Not that I know of, though I might be missing something, and I’m sure there are many people trying. Readership is often highly localised, and reading packages – list of bestsellers, book clubs, book-marketing campaigns – are difficult to transplant wholesale from one region to another. More importantly, though, there is no way to pay online or by mobile phone across borders among most African countries. So pan-African business models are hard to set up.

Hard doesn’t mean impossible. At Paperight, we’re absolutely committed to building an international marketplace that works everywhere in Africa. For instance, in some cases we’re arranging money transfers via Western Union, despite the hassle and fees, just to be able to trade with outlets in other African countries.

14) In the last years, you have travelled across the globe and must have been in touch with dozens of big companies. In fact, as a digital expert, you could be working in New York, London and many other places where tech infrastructure is highly developed. Why do you think you have decided to stay in Cape Town and bet heavily on a project based on low tech?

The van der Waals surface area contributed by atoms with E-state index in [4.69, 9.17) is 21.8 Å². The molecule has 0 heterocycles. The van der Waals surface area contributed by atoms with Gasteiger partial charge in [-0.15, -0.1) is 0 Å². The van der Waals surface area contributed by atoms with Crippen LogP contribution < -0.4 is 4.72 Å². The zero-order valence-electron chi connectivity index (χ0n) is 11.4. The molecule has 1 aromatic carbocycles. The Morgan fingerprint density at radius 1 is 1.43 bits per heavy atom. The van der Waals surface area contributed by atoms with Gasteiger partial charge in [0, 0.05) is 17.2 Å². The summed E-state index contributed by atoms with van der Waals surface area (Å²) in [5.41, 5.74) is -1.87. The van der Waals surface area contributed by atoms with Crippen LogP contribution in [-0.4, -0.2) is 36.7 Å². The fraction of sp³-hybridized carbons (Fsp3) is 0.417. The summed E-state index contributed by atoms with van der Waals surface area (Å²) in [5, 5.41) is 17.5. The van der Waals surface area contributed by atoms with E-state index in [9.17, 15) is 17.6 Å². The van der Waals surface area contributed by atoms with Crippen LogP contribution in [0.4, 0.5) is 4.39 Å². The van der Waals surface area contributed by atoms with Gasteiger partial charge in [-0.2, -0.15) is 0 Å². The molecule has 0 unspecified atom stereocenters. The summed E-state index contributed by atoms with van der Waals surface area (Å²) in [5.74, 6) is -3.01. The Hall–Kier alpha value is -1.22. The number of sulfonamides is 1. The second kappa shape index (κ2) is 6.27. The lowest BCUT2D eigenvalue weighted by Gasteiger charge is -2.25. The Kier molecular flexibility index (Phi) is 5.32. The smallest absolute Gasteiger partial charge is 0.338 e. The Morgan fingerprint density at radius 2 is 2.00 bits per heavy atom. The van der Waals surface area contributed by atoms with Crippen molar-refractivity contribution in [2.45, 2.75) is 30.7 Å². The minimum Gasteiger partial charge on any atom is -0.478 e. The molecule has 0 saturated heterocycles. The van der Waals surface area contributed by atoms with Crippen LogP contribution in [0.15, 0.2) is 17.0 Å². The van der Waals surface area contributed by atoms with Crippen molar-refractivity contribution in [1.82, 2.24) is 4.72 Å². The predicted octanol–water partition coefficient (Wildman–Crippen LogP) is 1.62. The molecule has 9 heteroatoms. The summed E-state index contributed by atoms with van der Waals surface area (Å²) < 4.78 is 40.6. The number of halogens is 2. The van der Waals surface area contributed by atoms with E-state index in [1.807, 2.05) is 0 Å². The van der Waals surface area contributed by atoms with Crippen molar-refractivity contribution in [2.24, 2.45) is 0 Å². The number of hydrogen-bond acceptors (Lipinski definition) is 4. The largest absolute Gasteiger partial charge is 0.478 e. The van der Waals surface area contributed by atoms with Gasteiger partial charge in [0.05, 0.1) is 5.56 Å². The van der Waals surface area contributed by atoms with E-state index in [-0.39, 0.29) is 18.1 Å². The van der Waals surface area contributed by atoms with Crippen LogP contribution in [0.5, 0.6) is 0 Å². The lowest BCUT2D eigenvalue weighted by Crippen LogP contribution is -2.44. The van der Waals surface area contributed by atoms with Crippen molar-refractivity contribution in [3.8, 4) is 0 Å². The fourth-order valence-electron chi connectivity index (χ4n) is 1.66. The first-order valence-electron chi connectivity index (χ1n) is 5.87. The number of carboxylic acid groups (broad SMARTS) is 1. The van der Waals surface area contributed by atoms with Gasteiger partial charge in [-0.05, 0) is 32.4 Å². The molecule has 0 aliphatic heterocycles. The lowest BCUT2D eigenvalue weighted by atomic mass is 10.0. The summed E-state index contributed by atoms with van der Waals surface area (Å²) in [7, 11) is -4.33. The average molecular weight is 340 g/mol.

I love working in Africa because there is unending potential and very little competition in this space. But what drives me is that it’s deeply wrong that billions of people have no access to books because the total cost of acquiring them is so high. As publishers, we’ve created an industry that turns human knowledge into an expensive, inaccessible product, and that needs to change.

Octavio Kulesz

About the author

Octavio Kulesz is an Argentinian digital publisher and philosopher. In 2007 he founded Teseo, one of the first e-book publishing houses in Latin America. He is the author of the report “Digital Publishing in Developing Countries” (commissioned in 2011 by the Prince Claus Fund and the International Alliance of Independent Publishers), and a Unesco expert on the 2005 Convention.

Leave a comment

Your email address will not be published. Fields marked * are required.